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Brian Nyatanga

Academic Lead for Centre fror Palliative Care, University of Worcester

Sobriety in death and dying: a delicate balance to achieve

‘… in dealing with death in some persons a new sense of meaning may emerge, which is essentially a receptive experience of connectedness with an ego-transcending reality, such as mankind, nature,...

Labour of caring in palliative care

First, recognise that palliative caring can be a double-edged sword, where one is:.

Enhancing quality of life against all odds

One of the many dimensions of community nursing is to provide end-of-life care at home. While this aspiration follows from the NHS strategy of empowering people to be cared for and to die in their...

Understanding the dying person's perspective

To understand the patient's perspective, it is important to look at their meaning of life, which is better understood as a construct, flexible enough to vary with each person, tribe, culture,...

The Queen dies: lessons beyond palliative care

Whether expected or not, death often provokes grief in those left behind. Grief is a normal reaction to a painful loss; in this case, it is the family of the Queen who will inevitably experience it...

Uncertainty, COVID-19, dignity and palliative care

It is clear that a number of factors are at play when achieving dignity in dying and death, and these can differ with people. However, there are common factors associated with dignity, such as:...

Equality, diversity and inclusive leadership in palliative care

‘For a report like this to have the impact intended, it needs to speak to the community it affects.’ .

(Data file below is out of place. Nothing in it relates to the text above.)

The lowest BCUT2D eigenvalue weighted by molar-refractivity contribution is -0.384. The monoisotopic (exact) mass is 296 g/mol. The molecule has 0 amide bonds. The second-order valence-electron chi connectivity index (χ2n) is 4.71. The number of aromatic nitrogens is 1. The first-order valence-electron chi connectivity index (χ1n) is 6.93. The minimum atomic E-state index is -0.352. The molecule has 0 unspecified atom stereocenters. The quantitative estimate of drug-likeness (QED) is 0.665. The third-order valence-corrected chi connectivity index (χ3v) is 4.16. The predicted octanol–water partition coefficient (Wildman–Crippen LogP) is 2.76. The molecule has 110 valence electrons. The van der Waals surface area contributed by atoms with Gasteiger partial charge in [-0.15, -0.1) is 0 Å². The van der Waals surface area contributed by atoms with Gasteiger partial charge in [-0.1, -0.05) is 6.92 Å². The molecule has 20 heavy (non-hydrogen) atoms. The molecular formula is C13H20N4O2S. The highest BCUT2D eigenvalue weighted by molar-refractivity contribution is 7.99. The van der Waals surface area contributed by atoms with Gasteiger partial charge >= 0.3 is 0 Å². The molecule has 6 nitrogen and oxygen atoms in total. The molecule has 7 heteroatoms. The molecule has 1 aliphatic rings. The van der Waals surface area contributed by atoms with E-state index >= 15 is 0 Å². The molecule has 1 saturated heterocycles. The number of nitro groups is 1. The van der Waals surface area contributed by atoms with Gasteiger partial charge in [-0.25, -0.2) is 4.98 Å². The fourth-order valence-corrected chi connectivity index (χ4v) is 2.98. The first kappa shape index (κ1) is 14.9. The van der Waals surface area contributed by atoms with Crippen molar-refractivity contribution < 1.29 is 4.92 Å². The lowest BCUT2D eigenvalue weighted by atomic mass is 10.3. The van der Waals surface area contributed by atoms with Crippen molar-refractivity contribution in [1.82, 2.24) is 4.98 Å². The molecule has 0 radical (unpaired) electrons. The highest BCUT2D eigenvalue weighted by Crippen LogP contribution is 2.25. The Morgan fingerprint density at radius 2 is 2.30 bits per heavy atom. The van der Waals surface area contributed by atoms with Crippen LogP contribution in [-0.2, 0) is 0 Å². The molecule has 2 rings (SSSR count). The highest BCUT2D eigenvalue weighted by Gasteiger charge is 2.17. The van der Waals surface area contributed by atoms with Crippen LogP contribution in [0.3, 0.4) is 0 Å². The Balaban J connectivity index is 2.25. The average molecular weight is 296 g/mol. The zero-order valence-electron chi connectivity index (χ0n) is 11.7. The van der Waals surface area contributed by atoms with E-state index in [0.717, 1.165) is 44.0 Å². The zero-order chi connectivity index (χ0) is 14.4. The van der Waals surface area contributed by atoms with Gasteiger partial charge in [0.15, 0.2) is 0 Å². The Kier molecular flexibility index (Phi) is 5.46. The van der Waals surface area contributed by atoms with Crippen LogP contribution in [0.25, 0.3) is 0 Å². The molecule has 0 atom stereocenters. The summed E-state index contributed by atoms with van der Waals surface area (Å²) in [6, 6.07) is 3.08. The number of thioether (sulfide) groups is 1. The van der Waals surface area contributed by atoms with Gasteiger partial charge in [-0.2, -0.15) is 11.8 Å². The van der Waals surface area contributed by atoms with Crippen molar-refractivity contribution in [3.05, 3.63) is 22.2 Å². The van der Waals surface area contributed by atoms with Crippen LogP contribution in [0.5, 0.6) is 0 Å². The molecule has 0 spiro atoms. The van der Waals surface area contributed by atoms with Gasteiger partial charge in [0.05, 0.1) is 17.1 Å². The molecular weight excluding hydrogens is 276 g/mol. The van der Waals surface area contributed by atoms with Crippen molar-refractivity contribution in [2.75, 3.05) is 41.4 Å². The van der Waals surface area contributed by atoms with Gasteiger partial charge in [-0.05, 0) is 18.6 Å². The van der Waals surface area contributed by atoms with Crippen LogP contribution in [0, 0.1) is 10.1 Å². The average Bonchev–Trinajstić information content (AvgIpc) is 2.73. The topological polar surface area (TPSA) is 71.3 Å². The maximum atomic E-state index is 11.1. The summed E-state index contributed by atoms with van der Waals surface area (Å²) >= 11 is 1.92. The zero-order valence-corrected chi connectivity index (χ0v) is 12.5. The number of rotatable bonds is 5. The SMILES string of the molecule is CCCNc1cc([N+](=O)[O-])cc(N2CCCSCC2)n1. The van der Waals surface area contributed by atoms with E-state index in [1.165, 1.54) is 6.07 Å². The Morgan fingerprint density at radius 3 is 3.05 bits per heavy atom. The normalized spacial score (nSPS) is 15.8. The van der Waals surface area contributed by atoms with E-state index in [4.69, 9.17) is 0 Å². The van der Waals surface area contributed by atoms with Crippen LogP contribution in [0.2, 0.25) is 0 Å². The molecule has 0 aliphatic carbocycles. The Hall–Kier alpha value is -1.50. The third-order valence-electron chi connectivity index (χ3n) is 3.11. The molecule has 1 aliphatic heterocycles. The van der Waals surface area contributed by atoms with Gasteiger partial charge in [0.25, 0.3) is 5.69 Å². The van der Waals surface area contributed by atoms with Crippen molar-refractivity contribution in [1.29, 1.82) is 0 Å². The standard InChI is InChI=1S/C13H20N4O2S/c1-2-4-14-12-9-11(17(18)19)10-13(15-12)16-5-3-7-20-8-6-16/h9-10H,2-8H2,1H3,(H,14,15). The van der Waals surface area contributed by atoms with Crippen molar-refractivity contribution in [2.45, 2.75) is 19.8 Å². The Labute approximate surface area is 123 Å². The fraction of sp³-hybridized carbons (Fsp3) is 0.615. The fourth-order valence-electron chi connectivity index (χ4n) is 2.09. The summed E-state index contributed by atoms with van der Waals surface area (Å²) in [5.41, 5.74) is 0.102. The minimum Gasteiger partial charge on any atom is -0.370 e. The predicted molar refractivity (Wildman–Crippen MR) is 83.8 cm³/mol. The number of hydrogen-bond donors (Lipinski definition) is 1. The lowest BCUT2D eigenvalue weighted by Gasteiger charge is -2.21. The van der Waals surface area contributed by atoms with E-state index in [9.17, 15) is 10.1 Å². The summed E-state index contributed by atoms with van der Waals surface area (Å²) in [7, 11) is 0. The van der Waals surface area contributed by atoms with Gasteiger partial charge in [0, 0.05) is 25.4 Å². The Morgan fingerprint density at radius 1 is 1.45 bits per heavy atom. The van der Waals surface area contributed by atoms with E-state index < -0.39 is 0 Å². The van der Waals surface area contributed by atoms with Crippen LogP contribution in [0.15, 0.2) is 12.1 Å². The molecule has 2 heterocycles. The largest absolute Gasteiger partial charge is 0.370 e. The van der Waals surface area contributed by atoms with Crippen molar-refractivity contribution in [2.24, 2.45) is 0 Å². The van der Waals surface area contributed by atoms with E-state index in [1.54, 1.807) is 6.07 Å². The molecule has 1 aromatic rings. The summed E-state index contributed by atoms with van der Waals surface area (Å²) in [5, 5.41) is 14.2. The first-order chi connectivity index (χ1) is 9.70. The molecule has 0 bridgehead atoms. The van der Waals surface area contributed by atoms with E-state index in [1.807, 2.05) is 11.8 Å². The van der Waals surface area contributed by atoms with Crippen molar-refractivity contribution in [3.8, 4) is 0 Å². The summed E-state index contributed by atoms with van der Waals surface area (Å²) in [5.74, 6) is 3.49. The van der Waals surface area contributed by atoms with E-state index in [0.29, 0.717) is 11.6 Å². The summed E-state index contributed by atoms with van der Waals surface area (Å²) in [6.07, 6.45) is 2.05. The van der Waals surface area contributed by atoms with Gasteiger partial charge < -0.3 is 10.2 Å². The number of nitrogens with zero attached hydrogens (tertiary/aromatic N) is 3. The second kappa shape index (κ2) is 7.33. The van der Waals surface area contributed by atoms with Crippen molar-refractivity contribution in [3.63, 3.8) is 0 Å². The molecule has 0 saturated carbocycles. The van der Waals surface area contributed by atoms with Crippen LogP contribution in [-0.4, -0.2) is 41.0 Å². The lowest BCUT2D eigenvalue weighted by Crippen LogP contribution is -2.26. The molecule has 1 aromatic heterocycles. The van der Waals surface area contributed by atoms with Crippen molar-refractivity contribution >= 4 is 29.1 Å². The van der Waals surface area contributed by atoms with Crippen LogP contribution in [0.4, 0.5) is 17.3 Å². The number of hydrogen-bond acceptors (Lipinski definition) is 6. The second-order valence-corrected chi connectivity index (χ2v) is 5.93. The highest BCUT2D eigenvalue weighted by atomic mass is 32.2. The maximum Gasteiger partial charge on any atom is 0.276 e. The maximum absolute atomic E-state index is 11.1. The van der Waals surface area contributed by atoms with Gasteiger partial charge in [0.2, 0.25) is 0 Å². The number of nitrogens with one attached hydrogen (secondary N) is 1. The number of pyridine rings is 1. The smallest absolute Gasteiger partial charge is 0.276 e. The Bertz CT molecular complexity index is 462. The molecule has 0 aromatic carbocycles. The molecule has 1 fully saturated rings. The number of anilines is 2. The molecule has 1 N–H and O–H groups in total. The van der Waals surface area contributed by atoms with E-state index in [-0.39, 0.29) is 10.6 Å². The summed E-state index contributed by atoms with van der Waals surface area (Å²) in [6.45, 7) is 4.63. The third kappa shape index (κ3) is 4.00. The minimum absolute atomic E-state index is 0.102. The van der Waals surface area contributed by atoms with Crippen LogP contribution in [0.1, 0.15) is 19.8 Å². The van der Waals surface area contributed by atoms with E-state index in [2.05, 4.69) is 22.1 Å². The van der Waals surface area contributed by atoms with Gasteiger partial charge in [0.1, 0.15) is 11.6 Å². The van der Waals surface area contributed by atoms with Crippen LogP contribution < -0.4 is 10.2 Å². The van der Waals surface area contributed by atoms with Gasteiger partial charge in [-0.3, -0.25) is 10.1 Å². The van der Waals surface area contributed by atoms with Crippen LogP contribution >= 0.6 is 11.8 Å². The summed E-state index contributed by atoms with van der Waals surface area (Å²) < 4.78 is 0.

Being the asset in palliative care

Community nurses (CN) in charge of providing palliative and end of life care are central to the quality of care provided, and by extension, the dignity in death afforded to these people. When viewed...

Thinking out loud: what you can do before you die

What can I do to prepare for death? .

Storytelling in palliative care

‘… you think about things that you haven't thought about in a long time, and that gives you some pleasure … you can pass them onto future generations of the family.’ .

Reflecting on caring and death anxiety during the pandemic

It is important to make the point that death is the extinction of life. Therefore, we can say that, inevitably, death is a primordial and primary source of anxiety experienced when we care, as most...

Achieving equity of access to palliative care

While this column is written for UK community nurses, issues of inequity are a global problem (Reimer-Kirkham et al, 2016; Hunt et al, 2019); therefore, we should look for a global solution, working...

Back to basics: communication in palliative care

The skill of maintaining silence with patients involves the use of purposeful silent periods to enable the patient to divulge more information about their emotional state. Although these periods of...

Focus on the patient: applying the essentials of palliative care

With so many demands and challenges encountered, it is probably easy to forget why we provide palliative and end-of-life care. A timely reminder was offered to always start by focusing on the patient....

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